Background: There is current interest in incorporating weights based on public preferences for health and healthcare into priority-setting decisions.
Objective: The aim of this systematic review was to explore the extent to which public preferences and trade-offs for priority-setting criteria have been quantified, and to describe the study contexts and preference elicitation methods employed.
Methods: A systematic review was performed in April 2013 to identify empirical studies eliciting the stated preferences of the public for the provision of healthcare in a priority-setting context. Studies are described in terms of (i) the stated preference approaches used, (ii) the priority-setting levels and contexts, and (iii) the criteria identified as important and their relative importance.
Results: Thirty-nine studies applying 40 elicitation methods reported in 41 papers met the inclusion criteria. The discrete choice experiment method was most commonly applied (n = 18, 45.0 %), but other approaches, including contingent valuation and the person trade-off, were also used. Studies prioritised health systems (n = 4, 10.2 %), policies/programmes/services/interventions (n = 16, 41.0 %), or patient groups (n = 19, 48.7 %). Studies generally confirmed the importance of a wide range of process, non-health and patient-related characteristics in priority setting in selected contexts, alongside health outcomes. However, inconsistencies were observed for the relative importance of some prioritisation criteria, suggesting context and/or elicitation approach matter.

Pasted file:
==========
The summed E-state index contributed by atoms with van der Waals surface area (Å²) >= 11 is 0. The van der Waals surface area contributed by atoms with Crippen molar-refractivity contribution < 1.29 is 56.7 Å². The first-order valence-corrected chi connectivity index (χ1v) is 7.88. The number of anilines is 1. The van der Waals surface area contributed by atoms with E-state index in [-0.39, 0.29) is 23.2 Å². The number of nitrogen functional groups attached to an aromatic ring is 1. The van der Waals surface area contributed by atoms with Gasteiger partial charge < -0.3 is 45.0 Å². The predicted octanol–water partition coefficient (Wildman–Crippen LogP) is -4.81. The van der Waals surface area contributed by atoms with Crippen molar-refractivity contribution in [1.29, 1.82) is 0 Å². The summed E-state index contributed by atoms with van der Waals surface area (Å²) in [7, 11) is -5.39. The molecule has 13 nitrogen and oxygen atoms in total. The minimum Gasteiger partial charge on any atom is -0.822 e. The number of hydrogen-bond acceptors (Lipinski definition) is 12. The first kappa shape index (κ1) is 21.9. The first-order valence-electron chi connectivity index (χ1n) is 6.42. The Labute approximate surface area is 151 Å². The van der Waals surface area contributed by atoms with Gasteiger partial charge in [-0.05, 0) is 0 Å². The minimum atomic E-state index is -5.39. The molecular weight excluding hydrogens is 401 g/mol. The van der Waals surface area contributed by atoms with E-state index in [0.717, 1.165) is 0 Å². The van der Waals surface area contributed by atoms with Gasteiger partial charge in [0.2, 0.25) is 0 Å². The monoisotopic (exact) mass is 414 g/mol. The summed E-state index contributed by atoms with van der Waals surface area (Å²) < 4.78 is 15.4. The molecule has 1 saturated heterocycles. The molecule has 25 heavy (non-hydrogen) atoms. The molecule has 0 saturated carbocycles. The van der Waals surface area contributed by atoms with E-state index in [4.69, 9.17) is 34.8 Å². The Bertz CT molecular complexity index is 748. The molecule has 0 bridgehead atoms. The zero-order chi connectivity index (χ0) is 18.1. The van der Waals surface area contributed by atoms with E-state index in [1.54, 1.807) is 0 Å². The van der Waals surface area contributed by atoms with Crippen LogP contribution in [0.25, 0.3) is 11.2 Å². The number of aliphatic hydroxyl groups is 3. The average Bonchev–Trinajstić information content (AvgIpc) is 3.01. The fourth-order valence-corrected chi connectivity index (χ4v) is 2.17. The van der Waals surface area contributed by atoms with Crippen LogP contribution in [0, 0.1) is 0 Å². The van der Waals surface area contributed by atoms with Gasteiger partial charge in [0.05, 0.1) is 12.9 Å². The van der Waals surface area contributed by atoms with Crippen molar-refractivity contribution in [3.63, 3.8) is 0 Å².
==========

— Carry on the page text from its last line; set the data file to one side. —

Conclusions: Overall, findings suggest caution in directly incorporating public preferences as weights for priority setting unless the methods used to elicit the weights can be shown to be appropriate and robust in the priority-setting context.